Total Games Played
Played in 2023
Recently Played See More
Recently Reviewed See More
Windjammers is pretty much Pong spliced with the DNA of a fighting game. Anything about different movesets, combos, specials, etc you could say about beating up dudes and dudettes in a fighting game you could say about tossing a frisbee in Windjammers. It's certainly more on the accessible side, but considering how, uh, loud it can get as a couch multiplayer game I'm sure it could hold up pretty well in a more competitive setting.
Apparently the game was big in France, and it was a French company that handled the Switch port and the subsequent sequel. The sequel is exactly what you want from any such thing. The basic moveset is unspoiled, and the new moves are integrated in a way that enhances the core. Ditto for the new court gimmicks. And since the company is French they made sure to make the new French character the hottest.
It's Windjammers 2 and it fucking rules.
An essential Quake mod. Before Arcane Dimensions came out it was pretty much the go-to mapper's mod for the game. Like AD, Quoth adds a lot of content for mappers to put in their levels. Unlike AD, the amount of new content is not astronomically large. While recent iterations of AD have an almost excessive amount of content, some of which was developed for basically one custom texture theme employed by one of the mod's huge centerpiece levels, Quoth's additions are specifically curated to be both internally coherent and consistent with vanilla Quake's aesthetic universe.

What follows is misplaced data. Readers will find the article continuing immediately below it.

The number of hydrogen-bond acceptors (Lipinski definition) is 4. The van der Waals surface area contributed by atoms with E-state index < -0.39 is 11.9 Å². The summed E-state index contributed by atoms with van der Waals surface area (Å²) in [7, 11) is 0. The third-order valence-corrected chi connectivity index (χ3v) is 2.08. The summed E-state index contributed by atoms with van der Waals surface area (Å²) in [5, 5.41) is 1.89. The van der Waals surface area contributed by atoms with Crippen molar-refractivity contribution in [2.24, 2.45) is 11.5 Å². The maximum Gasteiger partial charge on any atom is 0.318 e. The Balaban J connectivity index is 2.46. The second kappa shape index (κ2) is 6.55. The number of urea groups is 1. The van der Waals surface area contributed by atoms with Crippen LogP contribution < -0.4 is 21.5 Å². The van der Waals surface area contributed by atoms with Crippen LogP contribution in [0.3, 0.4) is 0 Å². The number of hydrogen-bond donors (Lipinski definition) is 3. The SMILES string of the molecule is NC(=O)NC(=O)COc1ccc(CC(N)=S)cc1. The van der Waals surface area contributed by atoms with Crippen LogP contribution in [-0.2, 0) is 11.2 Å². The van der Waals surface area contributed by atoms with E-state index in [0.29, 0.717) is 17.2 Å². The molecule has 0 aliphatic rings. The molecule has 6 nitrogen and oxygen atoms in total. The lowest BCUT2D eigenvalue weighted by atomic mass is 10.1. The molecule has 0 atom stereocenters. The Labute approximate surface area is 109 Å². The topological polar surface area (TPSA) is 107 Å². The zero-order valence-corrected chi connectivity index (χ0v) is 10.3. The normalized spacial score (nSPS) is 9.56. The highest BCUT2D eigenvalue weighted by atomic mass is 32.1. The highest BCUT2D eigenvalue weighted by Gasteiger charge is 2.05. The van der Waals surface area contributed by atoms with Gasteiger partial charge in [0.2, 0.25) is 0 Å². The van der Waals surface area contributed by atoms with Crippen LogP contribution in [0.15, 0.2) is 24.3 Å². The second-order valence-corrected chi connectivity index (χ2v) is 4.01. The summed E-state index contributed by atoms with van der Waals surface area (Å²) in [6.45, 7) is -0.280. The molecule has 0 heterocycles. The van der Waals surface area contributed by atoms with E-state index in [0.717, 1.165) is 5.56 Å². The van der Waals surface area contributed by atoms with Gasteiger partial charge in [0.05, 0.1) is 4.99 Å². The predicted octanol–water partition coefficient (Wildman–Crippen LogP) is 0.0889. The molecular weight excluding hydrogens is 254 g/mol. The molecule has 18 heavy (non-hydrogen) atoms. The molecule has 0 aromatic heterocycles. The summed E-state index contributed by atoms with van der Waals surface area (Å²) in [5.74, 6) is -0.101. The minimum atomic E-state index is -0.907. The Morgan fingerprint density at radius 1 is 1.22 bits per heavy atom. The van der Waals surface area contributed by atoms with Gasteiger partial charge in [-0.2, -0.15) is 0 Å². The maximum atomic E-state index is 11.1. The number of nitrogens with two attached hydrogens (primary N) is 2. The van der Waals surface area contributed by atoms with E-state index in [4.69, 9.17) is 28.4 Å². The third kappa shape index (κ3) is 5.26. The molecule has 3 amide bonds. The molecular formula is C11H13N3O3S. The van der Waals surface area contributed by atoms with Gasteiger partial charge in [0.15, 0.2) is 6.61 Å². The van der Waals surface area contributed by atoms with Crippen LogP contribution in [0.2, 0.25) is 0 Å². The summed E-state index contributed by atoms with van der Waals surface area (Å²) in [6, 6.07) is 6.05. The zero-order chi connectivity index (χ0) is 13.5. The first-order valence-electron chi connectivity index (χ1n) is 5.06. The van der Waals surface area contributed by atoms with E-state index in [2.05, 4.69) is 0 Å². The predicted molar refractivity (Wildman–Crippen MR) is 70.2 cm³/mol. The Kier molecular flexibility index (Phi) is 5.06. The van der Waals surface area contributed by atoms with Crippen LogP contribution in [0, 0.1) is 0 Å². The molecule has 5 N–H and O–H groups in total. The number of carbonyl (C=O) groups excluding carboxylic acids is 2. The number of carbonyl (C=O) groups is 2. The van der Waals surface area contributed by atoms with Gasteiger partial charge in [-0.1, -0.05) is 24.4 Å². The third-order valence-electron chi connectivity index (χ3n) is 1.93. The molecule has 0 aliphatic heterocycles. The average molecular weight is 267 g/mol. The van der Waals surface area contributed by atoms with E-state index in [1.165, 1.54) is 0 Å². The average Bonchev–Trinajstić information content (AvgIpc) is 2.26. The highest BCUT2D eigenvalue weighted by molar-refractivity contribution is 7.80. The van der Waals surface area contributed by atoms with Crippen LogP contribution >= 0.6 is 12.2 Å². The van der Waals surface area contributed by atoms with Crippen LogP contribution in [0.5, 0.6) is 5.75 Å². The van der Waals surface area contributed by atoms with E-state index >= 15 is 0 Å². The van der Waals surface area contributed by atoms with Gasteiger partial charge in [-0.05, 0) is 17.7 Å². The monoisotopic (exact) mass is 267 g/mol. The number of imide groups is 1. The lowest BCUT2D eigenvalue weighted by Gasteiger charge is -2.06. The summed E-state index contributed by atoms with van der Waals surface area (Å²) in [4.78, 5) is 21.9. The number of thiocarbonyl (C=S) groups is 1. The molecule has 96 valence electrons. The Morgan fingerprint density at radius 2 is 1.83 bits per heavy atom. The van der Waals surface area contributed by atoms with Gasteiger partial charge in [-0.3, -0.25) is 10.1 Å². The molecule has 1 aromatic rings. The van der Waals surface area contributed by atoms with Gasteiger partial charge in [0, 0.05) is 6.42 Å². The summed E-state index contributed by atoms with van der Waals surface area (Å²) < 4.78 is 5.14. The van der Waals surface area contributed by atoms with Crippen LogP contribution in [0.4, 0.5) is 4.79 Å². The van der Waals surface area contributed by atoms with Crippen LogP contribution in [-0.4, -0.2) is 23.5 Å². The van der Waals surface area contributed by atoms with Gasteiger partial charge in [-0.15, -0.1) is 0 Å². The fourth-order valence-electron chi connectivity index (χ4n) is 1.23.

There are a lot of additions, from the aesthetic to the mechanical, but for most people the star of the mod is going to be the expanded bestiary. I can't say I'm in love with every addition, but overall it's one of the best out there. It works by filling in what were arguably gaps in the vanilla bestiary, like the extremely limited base roster and the "death guard" of knights which get new comrades.
Quoth's more otherworldly beasts include some of the strongest and weakest in the line-up. I'll just highlight a couple to show what I mean. On the weak end, you have the vorelings, which are kind of like fiends that have been neutered to the status of the headcrab, or the flying polyp with its ability to turn invisible. Both of these tend to be nuisances more than anything else, dealing damage which is both small and annoyingly difficult to avoid.
Then there's the gug. It's one of those monsters that can strike you as outright bullshit when you first encounter one, but once you learn its behavior it becomes a master class in downright evil (but fair!) enemy design. It has a devastating melee attack, so you can't get to close. You can't just flee into sniping range either, or it will launch an undodgeable, unblockable earthquake attack. The only way to deal with it without taking massive damage is to keep within range of its other attack, a nasty ball of green acid that splits apart in a V pattern in midair. The upshot is the same kind of delicate footwork that characterizes the shambler dance without being a mere reskin, more harrowing if anything, and the kind of design that only comes with a deep understanding of what makes Quake great in the first place.
Unlike most mods, Quoth doesn't come with a whole lot of actual levels out of the box, but it does include remakes of E1M1 and E1M2 that are well worth playing. Then there are unincluded semi-official levels by mod authors Kell and necros, including an E1M5 remake called Gloomier Keep that would fit nicely within a hypothetical Quothified Dimension of the Doomed. Beyond that, pretty much anything by than, mfx, or RickyT23 is worth checking out, along with Fort Ratsack, Metal Monstrosity, Shifting Planes, Func Map Jam 9... If you want a prime example of the social genius of Quake's modding scene, look to Quoth.
Thinking man's FPS. You can get a lot of thinking done when you're shotgunning barons.